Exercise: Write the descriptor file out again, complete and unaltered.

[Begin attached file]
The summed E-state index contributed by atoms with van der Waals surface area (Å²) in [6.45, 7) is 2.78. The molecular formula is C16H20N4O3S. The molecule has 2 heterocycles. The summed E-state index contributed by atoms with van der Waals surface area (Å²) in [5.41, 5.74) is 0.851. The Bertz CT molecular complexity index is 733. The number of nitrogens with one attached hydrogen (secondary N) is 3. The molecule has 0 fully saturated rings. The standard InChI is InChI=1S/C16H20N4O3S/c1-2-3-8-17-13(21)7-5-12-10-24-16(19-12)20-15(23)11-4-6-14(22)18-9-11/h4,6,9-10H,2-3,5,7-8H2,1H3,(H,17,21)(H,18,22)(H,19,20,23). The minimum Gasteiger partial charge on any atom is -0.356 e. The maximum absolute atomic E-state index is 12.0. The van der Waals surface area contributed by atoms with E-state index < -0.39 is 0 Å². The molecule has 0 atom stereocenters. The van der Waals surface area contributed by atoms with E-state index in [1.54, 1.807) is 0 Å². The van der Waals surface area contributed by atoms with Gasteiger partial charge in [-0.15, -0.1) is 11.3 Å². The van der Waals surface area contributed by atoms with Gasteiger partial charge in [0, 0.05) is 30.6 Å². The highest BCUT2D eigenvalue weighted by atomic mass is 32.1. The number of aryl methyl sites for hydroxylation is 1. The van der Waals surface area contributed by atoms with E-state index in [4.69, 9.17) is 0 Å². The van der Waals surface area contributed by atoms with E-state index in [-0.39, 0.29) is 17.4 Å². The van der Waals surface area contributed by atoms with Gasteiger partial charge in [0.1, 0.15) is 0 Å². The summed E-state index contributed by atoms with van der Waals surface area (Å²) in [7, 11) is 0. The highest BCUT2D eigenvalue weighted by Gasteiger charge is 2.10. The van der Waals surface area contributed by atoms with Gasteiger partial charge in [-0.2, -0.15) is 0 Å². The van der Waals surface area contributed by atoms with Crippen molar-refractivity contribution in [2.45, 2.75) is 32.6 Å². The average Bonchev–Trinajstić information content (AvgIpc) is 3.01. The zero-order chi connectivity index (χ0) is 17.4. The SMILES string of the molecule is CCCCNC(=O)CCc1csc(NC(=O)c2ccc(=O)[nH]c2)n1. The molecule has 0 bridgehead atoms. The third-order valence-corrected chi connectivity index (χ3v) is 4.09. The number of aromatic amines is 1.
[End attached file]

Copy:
The summed E-state index contributed by atoms with van der Waals surface area (Å²) in [6.45, 7) is 2.78. The molecular formula is C16H20N4O3S. The molecule has 2 heterocycles. The summed E-state index contributed by atoms with van der Waals surface area (Å²) in [5.41, 5.74) is 0.851. The Bertz CT molecular complexity index is 733. The number of nitrogens with one attached hydrogen (secondary N) is 3. The molecule has 0 fully saturated rings. The standard InChI is InChI=1S/C16H20N4O3S/c1-2-3-8-17-13(21)7-5-12-10-24-16(19-12)20-15(23)11-4-6-14(22)18-9-11/h4,6,9-10H,2-3,5,7-8H2,1H3,(H,17,21)(H,18,22)(H,19,20,23). The minimum Gasteiger partial charge on any atom is -0.356 e. The maximum absolute atomic E-state index is 12.0. The van der Waals surface area contributed by atoms with E-state index < -0.39 is 0 Å². The molecule has 0 atom stereocenters. The van der Waals surface area contributed by atoms with E-state index in [1.54, 1.807) is 0 Å². The van der Waals surface area contributed by atoms with Gasteiger partial charge in [-0.15, -0.1) is 11.3 Å². The van der Waals surface area contributed by atoms with Gasteiger partial charge in [0, 0.05) is 30.6 Å². The highest BCUT2D eigenvalue weighted by atomic mass is 32.1. The number of aryl methyl sites for hydroxylation is 1. The van der Waals surface area contributed by atoms with E-state index in [4.69, 9.17) is 0 Å². The van der Waals surface area contributed by atoms with E-state index in [-0.39, 0.29) is 17.4 Å². The van der Waals surface area contributed by atoms with Gasteiger partial charge in [0.1, 0.15) is 0 Å². The summed E-state index contributed by atoms with van der Waals surface area (Å²) in [7, 11) is 0. The highest BCUT2D eigenvalue weighted by Gasteiger charge is 2.10. The van der Waals surface area contributed by atoms with Gasteiger partial charge in [-0.2, -0.15) is 0 Å². The van der Waals surface area contributed by atoms with Crippen molar-refractivity contribution in [2.45, 2.75) is 32.6 Å². The average Bonchev–Trinajstić information content (AvgIpc) is 3.01. The zero-order chi connectivity index (χ0) is 17.4. The SMILES string of the molecule is CCCCNC(=O)CCc1csc(NC(=O)c2ccc(=O)[nH]c2)n1. The molecule has 0 bridgehead atoms. The third-order valence-corrected chi connectivity index (χ3v) is 4.09. The number of aromatic amines is 1.